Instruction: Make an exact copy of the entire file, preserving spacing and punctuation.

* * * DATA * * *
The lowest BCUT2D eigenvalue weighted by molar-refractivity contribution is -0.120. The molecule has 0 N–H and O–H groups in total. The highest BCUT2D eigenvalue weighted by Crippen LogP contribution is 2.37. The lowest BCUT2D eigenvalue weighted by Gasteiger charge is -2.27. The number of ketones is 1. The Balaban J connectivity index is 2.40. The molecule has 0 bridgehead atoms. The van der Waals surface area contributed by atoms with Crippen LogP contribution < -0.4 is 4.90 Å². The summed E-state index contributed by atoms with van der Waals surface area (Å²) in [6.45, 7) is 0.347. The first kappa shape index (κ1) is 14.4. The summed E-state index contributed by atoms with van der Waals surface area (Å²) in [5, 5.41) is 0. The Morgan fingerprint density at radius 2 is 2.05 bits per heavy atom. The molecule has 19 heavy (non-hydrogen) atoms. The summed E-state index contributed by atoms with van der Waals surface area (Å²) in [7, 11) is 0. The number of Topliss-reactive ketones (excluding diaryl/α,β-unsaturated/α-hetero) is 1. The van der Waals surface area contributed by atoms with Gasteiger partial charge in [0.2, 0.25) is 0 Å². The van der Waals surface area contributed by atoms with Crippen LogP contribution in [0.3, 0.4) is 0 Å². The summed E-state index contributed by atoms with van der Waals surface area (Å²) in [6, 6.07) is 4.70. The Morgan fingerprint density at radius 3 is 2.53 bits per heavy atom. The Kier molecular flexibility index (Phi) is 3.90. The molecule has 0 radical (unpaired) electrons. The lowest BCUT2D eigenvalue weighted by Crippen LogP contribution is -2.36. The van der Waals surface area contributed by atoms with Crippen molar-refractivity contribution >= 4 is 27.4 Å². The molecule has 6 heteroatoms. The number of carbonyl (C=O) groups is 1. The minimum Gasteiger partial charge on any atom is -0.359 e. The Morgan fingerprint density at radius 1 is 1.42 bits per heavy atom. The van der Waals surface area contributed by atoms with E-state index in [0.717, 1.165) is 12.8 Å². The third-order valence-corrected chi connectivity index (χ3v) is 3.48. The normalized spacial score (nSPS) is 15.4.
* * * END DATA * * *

The lowest BCUT2D eigenvalue weighted by molar-refractivity contribution is -0.120. The molecule has 0 N–H and O–H groups in total. The highest BCUT2D eigenvalue weighted by Crippen LogP contribution is 2.37. The lowest BCUT2D eigenvalue weighted by Gasteiger charge is -2.27. The number of ketones is 1. The Balaban J connectivity index is 2.40. The molecule has 0 bridgehead atoms. The van der Waals surface area contributed by atoms with Crippen LogP contribution < -0.4 is 4.90 Å². The summed E-state index contributed by atoms with van der Waals surface area (Å²) in [6.45, 7) is 0.347. The first kappa shape index (κ1) is 14.4. The summed E-state index contributed by atoms with van der Waals surface area (Å²) in [5, 5.41) is 0. The Morgan fingerprint density at radius 2 is 2.05 bits per heavy atom. The molecule has 19 heavy (non-hydrogen) atoms. The summed E-state index contributed by atoms with van der Waals surface area (Å²) in [7, 11) is 0. The number of Topliss-reactive ketones (excluding diaryl/α,β-unsaturated/α-hetero) is 1. The van der Waals surface area contributed by atoms with Gasteiger partial charge in [0.2, 0.25) is 0 Å². The van der Waals surface area contributed by atoms with Crippen LogP contribution in [0.3, 0.4) is 0 Å². The summed E-state index contributed by atoms with van der Waals surface area (Å²) in [6, 6.07) is 4.70. The Morgan fingerprint density at radius 3 is 2.53 bits per heavy atom. The Kier molecular flexibility index (Phi) is 3.90. The molecule has 0 radical (unpaired) electrons. The lowest BCUT2D eigenvalue weighted by Crippen LogP contribution is -2.36. The van der Waals surface area contributed by atoms with Crippen molar-refractivity contribution >= 4 is 27.4 Å². The molecule has 6 heteroatoms. The number of carbonyl (C=O) groups is 1. The minimum Gasteiger partial charge on any atom is -0.359 e. The Morgan fingerprint density at radius 1 is 1.42 bits per heavy atom. The van der Waals surface area contributed by atoms with E-state index in [0.717, 1.165) is 12.8 Å². The third-order valence-corrected chi connectivity index (χ3v) is 3.48. The normalized spacial score (nSPS) is 15.4.